Sometimes employers hire individuals for jobs who are not yet qualified to do the work with the intent that they will train the individual. Public employers do this with police officers and firefighters who have not been previously trained and certified. Similarly, they may hire certain public works employees with the intent to send them for training as water operators or other “specialties”. The question arises whether the employer has to pay the employee to train for the job and if so, at what rate.
The premise for the question is obvious. During training the employee is not providing a value to the employer because he or she is not performing productive work. Rather, they are only learning how to do their job. Shouldn’t the employee be paying the employer for that privilege?
The simple rule is that any training that an employer requires its employees to attend is compensable. This is true even if the employee is learning their job for the first time or whether the employer is sending the employee for training to improve their skills and knowledge or to re-certify. The regulations to the Fair Labor Standards Act define training time, as well as other activities, as “non-productive work” and state the following:
(b) Compensation payable for nonproductive hours worked. The parties may agree to compensate nonproductive hours worked at a rate (at least the minimum) which is lower than the rate applicable to productive work…. 29 CFR 778.318(b).
The regulation also answers the question of whether the employer can pay a lower “training rate” for the non-productive work time. Employers should note, though, that before they pay a lower training rate, they must have a prior agreement with the employee to pay less for training time. To fulfill this requirement, the employer should make it an explicit condition of employment and continued employment that training, or certain identified training, will be paid at a lower rate of pay (which still must be at or above minimum wage).Under the Illinois Wage Payment and Collection Act, an agreement for wages need not be as formal as an enforceable contract, but only needs to evidence an understanding between the employer and the employee as to pay. While this “agreement” can be verbal, it is better for the employer to express it in policy or some other writing.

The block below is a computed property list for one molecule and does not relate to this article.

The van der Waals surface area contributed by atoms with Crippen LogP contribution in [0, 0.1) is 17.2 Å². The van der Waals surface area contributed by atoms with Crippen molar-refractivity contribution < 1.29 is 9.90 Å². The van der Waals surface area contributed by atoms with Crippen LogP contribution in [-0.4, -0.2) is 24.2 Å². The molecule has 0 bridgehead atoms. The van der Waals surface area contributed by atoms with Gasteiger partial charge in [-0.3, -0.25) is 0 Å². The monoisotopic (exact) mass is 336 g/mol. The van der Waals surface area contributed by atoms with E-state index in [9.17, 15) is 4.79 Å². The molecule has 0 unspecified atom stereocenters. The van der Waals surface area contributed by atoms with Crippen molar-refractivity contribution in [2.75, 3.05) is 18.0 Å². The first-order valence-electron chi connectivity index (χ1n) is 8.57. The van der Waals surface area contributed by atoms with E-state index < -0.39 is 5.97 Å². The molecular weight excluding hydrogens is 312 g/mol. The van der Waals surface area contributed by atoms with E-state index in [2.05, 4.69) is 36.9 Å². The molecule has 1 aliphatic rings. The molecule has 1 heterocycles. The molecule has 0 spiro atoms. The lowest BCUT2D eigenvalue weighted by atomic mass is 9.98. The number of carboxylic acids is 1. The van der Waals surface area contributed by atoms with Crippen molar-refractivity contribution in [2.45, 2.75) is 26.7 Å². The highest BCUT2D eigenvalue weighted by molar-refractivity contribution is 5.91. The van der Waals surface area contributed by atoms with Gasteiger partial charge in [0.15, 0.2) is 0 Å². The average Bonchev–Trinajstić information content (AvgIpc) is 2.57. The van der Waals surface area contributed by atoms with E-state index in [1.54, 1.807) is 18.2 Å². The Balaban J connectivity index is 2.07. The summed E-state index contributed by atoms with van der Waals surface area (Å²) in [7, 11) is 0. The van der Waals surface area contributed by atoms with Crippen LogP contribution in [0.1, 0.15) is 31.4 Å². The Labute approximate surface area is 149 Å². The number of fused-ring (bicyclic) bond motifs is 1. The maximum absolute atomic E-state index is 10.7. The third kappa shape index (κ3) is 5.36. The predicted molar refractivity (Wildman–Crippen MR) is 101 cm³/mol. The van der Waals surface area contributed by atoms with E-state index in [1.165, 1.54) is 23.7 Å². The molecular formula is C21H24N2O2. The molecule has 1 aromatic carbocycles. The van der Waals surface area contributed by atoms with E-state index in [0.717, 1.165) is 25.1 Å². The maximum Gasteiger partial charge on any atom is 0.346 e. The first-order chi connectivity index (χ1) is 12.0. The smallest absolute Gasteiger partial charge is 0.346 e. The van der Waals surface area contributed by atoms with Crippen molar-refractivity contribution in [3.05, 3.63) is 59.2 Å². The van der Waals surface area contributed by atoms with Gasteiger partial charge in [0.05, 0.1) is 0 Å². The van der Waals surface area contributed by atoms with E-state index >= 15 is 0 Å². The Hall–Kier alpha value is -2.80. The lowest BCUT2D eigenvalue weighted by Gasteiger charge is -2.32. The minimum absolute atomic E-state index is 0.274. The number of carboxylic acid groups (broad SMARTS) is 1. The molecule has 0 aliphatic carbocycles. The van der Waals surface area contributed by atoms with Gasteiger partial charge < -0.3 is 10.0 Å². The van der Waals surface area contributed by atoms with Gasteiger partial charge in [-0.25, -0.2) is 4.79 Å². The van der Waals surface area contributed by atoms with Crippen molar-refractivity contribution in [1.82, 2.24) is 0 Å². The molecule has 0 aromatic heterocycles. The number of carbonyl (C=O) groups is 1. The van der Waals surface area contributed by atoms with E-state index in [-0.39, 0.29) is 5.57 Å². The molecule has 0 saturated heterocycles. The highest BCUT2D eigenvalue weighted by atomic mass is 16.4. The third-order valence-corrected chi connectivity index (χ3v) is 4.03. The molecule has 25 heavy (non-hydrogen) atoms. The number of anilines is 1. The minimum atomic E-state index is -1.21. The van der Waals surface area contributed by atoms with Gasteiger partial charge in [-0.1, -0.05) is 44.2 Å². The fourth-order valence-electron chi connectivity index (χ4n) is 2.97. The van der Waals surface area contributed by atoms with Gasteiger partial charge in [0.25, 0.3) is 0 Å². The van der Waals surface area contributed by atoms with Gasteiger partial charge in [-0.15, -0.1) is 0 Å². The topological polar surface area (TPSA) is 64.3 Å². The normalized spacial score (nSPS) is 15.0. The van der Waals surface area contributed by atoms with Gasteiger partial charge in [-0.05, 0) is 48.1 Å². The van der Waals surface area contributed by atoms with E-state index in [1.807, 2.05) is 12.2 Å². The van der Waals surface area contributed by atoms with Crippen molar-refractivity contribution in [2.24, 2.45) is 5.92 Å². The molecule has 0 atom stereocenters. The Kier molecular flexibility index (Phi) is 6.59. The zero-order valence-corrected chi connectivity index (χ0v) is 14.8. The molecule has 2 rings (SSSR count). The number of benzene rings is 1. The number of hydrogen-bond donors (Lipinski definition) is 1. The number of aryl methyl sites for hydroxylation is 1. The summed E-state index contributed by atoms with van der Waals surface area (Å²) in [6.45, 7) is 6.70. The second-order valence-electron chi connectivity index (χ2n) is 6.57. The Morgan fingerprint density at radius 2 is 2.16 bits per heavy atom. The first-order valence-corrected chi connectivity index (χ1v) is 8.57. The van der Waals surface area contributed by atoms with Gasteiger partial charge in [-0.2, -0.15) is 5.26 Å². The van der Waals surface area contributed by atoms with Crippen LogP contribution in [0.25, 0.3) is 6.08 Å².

Finally, sometimes employers require their employees to attend training before or after work or on a day off. This often times results in the employee working more than 40 hours in the work week and eligible for overtime. If the training time is paid at a lower rate, the employer must calculate the overtime rate by first determining a weighted “regular rate of pay”. The FLSA regulations describe this as follows:
§ 778.115 Employees working at two or more rates.
Where an employee in a single workweek works at two or more different types of work for which different non-overtime rates of pay (of not less than the applicable minimum wage) have been established, his regular rate for that week is the weighted average of such rates. That is, his total earnings (except statutory exclusions) are computed to include his compensation during the workweek from all such rates, and are then divided by the total number of hours worked at all jobs.
This calculation will give the employer the overtime rate, which should be used to determine the half time pay as the employee has already been paid the straight time.
Wage issues can be complicated and mistakes can be costly to an employer. Both the FLSA and the IWPCA provide for stiff penalties for violations, even if the employer acted unintentionally. Employers should consult with an experienced labor and employment attorney about any wage and hour questions to ensure compliance with the law.